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Oct
8
Tracy Johnson
The Critical Importance of Storytelling On The Radio
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Pop Quiz: What’s the most important skill a radio personality can have? Is it a great voice? A pleasant personality? A smooth way of talking up song ramps?

It’s none of those things. It’s the ability to tell stories. Storytelling is at the very core of the difference between announcers and true personalities that command attention on the air.

Fortunately, there are some basics any personality can learn and apply to tell better stories. There’s an art to relating a personal experiences on the air. But every art is governed by some principles and laws. There’s also a science to storytelling. The science is in the structure of a story. There are 5 storytelling steps, and each is important in crafting a great break on the air.

Some personalities are naturally great storytellers. They have a gift for making the listener feel special. Others (most) have to work on it.

Mastering, or at least understanding, the 5 Steps of Storytelling will improve your communication and connection skills, on the air and off. It will also tighten and sharpen the show’s performance because you’ll realize the importance of deeper show prep.

Let’s examine and demonstrate each of the 5 Steps of Storytelling.

5 Storytelling Steps Defined

Here’s a short summary of each step of a well-told on-air story: The hook, set up, dress up, payoff and black out.

Step 1: Hook

A magazine attracts attention to a story by the headline. Their headline is the hook. On magazine covers, the headline is designed for one purpose. It’s to provoke curiosity so the shopper picks it up and turns to the story. That’s it. It’s the same on the air. The hook’s sole function is to get interest in what will follow.

Hooks have to be quick. You have 7 seconds to get the hook in and lure the audience deeper into content. The hook should rarely be about you, but rather to set up a story that supports the hook.

The hook is the most important part of your story. If you don’t capture attention in the opening line(s), listeners will be gone by the time it gets “good”.

Step 2: Set Up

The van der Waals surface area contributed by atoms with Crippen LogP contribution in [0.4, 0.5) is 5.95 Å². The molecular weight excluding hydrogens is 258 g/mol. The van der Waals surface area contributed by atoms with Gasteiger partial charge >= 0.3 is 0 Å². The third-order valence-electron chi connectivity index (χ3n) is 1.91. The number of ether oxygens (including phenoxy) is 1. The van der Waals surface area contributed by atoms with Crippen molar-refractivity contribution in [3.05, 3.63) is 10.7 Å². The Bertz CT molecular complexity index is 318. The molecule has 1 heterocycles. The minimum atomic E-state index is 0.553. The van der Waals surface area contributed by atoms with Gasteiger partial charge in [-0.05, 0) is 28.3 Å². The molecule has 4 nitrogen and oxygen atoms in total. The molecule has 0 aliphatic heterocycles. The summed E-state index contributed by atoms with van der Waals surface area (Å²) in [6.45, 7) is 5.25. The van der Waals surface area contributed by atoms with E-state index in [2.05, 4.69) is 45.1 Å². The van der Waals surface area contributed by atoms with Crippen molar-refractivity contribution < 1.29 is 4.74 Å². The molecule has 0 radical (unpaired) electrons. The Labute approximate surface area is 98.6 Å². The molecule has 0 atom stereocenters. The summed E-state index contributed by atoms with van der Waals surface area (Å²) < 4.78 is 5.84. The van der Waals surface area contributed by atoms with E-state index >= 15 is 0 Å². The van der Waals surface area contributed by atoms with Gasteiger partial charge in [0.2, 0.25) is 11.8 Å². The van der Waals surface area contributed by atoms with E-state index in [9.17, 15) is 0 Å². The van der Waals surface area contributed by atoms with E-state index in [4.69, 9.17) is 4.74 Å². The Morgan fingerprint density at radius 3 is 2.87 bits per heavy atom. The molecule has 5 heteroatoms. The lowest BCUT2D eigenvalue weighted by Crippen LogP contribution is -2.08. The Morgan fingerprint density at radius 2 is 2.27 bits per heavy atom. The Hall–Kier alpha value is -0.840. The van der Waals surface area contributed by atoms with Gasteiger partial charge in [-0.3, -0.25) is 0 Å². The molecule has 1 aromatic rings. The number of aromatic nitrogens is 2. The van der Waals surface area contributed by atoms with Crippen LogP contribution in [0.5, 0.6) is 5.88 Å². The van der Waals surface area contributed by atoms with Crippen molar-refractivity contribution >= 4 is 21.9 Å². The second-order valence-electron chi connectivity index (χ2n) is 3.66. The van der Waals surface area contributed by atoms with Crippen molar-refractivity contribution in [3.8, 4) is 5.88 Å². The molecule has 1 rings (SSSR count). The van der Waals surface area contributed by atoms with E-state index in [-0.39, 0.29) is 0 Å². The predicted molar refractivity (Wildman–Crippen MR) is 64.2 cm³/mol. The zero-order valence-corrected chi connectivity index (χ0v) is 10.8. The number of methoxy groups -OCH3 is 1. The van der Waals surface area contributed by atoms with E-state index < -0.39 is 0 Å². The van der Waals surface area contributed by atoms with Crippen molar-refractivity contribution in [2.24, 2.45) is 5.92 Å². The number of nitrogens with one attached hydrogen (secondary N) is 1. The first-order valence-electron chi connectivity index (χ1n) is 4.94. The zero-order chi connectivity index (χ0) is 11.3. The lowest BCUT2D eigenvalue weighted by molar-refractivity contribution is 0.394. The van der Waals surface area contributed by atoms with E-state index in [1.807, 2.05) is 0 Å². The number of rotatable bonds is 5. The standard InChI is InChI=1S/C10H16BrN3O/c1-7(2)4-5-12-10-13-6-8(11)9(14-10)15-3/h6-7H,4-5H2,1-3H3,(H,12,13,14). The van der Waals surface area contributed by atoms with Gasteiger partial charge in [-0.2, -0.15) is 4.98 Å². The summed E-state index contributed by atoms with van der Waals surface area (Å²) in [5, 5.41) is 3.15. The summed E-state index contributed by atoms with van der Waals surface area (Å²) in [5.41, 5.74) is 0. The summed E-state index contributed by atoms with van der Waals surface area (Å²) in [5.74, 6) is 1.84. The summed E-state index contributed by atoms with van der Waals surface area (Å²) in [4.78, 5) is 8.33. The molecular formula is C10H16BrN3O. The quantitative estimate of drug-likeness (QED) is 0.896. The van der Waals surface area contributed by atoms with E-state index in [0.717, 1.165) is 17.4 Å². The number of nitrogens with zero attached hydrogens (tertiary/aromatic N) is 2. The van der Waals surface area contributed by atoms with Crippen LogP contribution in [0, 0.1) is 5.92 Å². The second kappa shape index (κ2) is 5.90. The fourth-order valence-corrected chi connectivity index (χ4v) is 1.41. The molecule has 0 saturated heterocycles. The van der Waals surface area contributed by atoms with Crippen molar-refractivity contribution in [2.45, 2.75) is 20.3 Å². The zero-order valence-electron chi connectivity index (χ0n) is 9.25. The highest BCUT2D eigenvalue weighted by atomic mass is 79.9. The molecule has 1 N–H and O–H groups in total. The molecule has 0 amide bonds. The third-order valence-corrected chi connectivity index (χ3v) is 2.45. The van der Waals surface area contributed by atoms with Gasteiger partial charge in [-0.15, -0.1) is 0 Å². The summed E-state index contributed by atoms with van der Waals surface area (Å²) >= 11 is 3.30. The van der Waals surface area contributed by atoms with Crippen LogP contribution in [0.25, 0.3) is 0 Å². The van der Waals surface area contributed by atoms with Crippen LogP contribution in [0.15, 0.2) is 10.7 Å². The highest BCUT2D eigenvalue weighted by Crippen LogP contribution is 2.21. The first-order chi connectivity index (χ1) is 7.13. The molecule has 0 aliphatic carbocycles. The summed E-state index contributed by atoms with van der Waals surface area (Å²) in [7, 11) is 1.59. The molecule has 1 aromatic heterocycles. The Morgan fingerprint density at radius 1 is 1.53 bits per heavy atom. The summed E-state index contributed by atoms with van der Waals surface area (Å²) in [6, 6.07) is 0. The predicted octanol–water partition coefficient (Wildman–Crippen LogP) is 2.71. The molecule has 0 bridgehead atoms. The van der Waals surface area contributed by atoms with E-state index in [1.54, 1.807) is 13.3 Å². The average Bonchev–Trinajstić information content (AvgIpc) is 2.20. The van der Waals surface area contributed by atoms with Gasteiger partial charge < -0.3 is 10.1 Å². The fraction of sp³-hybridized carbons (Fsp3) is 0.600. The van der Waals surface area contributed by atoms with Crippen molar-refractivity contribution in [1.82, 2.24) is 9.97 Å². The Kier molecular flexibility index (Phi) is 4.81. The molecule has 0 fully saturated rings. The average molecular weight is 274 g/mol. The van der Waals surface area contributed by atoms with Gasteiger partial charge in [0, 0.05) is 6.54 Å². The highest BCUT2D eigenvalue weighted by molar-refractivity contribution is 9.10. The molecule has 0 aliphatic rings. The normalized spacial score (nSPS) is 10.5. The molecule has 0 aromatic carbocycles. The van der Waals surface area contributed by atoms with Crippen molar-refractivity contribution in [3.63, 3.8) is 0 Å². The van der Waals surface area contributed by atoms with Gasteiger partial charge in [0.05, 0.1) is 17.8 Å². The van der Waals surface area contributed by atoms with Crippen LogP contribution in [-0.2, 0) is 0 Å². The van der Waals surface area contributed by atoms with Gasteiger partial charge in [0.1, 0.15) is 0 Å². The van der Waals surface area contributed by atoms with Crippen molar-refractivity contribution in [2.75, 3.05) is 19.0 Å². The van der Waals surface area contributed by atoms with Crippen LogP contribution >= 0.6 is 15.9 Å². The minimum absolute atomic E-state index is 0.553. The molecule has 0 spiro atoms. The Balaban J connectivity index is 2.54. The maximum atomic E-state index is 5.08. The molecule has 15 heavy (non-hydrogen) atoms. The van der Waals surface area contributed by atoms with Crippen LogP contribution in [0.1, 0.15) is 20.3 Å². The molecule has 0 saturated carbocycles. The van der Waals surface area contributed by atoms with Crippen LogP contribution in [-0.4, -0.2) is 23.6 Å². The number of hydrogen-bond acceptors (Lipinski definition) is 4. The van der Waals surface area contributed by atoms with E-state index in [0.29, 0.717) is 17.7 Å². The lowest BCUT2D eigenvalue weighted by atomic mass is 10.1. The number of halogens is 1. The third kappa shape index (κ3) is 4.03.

In the magazine metaphor, the set up is the first paragraph of the story. Once you open the magazine to the right page, the setup lures you into the rest of the article. On the air the Set Up should advance the story and frame the details that lead the audience onward.

The second step of storytelling is really the first step toward Pay Off.

Personal stories, main characters and conflict happens in the Set Up. Think of it as a bridge from the opening line to the twists and turns that build interest toward the thrilling conclusion.

A set up should have enough detail to move the story forward. In most cases, such as in the Jeff & Jer segment below, a personal story works best in the set up phase, particularly if listener participation is coming later.

Step 3: Dress Up

In this step, the break accelerates toward payoff.

How will you embellish, exaggerate and enhance the content? Turn up the volume on the story during the Dress Up step.

Adding detail, color and twists and turns is important in this phase. But every element must move the story toward the conclusion.

A lot can, and often does, go wrong in this step. The wrong details can become a detour or dead end. This usually happens because personalities fail to plan this part of the story.

Step 4: Pay Off

There are two critical elements in getting to the Pay Off. The first is building anticipation by increasing suspense. The second is protecting the outcome so the Pay Off is surprising.

Every break needs a destination.

Before the story begins, plan the outcome. In fact, this is where you should target the bulk of show prep time. It’s much easier to perform spontaneously when you know where a break is going.

Some bits don’t have a natural punchline, including the example below. That’s okay, as long as there’s a direction and a plan for getting out efficiently.

Step 5: Black Out

Once it’s over, it’s over. 

Many great breaks are ruined when talent goes for one more punchline. That one extra joke or one more phone call can turn a good break into an ordeal. It’s always better to find an exit and take it rather than hoping for another out that doesn’t come.

Conclusion

Storytelling structure is a fundamental element of radio performance. Personalities should use the 5 storytelling steps in every break. In Show Prep, start with the Pay Off. Identify how you want the break to end. Then develop a great Hook. With those elements in place, the Set Up and Dress Up are much easier.

Some segments will have a longer Set Up or Dress Up than others. Experiment with the 5 storytelling steps in your show prep process to find your sweet spot. As you learn to master the break structure, it will et easier and easier.

This is just a sample of the storytelling principles I share in my new online seminar, STORYTELLING BASICS. The webinar is October 9 at 1pm EST. Sign Up for the free seminar here.  The seminar is also available on demand after October 9 here.

 



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